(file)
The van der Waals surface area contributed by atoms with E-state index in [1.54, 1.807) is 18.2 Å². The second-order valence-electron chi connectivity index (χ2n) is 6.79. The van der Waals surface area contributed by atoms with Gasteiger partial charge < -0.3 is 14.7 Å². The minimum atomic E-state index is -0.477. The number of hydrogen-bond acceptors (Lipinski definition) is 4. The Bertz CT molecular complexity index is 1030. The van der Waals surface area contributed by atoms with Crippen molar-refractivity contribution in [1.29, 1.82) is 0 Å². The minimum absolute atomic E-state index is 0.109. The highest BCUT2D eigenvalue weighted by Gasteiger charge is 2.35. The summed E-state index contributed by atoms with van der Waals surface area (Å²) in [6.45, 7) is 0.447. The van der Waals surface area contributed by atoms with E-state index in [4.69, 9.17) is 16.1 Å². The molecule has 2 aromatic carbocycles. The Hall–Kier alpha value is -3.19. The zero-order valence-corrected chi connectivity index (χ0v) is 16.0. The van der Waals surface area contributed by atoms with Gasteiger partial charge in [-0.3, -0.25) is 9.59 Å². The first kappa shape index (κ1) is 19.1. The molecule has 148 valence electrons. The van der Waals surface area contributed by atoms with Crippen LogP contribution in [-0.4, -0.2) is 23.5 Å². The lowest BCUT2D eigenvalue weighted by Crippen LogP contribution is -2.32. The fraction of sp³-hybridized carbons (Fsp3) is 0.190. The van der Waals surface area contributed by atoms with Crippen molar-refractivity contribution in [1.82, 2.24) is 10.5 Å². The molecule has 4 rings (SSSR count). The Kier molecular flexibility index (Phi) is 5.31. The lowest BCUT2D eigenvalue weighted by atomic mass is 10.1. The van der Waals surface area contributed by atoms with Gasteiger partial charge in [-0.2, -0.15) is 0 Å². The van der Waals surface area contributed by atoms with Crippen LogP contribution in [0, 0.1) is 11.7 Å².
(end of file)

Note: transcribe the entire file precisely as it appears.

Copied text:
The van der Waals surface area contributed by atoms with E-state index in [1.54, 1.807) is 18.2 Å². The second-order valence-electron chi connectivity index (χ2n) is 6.79. The van der Waals surface area contributed by atoms with Gasteiger partial charge < -0.3 is 14.7 Å². The minimum atomic E-state index is -0.477. The number of hydrogen-bond acceptors (Lipinski definition) is 4. The Bertz CT molecular complexity index is 1030. The van der Waals surface area contributed by atoms with Crippen molar-refractivity contribution in [1.29, 1.82) is 0 Å². The minimum absolute atomic E-state index is 0.109. The highest BCUT2D eigenvalue weighted by Gasteiger charge is 2.35. The summed E-state index contributed by atoms with van der Waals surface area (Å²) in [6.45, 7) is 0.447. The van der Waals surface area contributed by atoms with E-state index in [4.69, 9.17) is 16.1 Å². The molecule has 2 aromatic carbocycles. The Hall–Kier alpha value is -3.19. The zero-order valence-corrected chi connectivity index (χ0v) is 16.0. The van der Waals surface area contributed by atoms with Gasteiger partial charge in [-0.3, -0.25) is 9.59 Å². The first kappa shape index (κ1) is 19.1. The molecule has 148 valence electrons. The van der Waals surface area contributed by atoms with Crippen LogP contribution in [-0.4, -0.2) is 23.5 Å². The lowest BCUT2D eigenvalue weighted by Crippen LogP contribution is -2.32. The fraction of sp³-hybridized carbons (Fsp3) is 0.190. The van der Waals surface area contributed by atoms with Crippen molar-refractivity contribution in [1.82, 2.24) is 10.5 Å². The molecule has 4 rings (SSSR count). The Kier molecular flexibility index (Phi) is 5.31. The lowest BCUT2D eigenvalue weighted by atomic mass is 10.1. The van der Waals surface area contributed by atoms with Gasteiger partial charge in [-0.2, -0.15) is 0 Å². The van der Waals surface area contributed by atoms with Crippen LogP contribution in [0, 0.1) is 11.7 Å².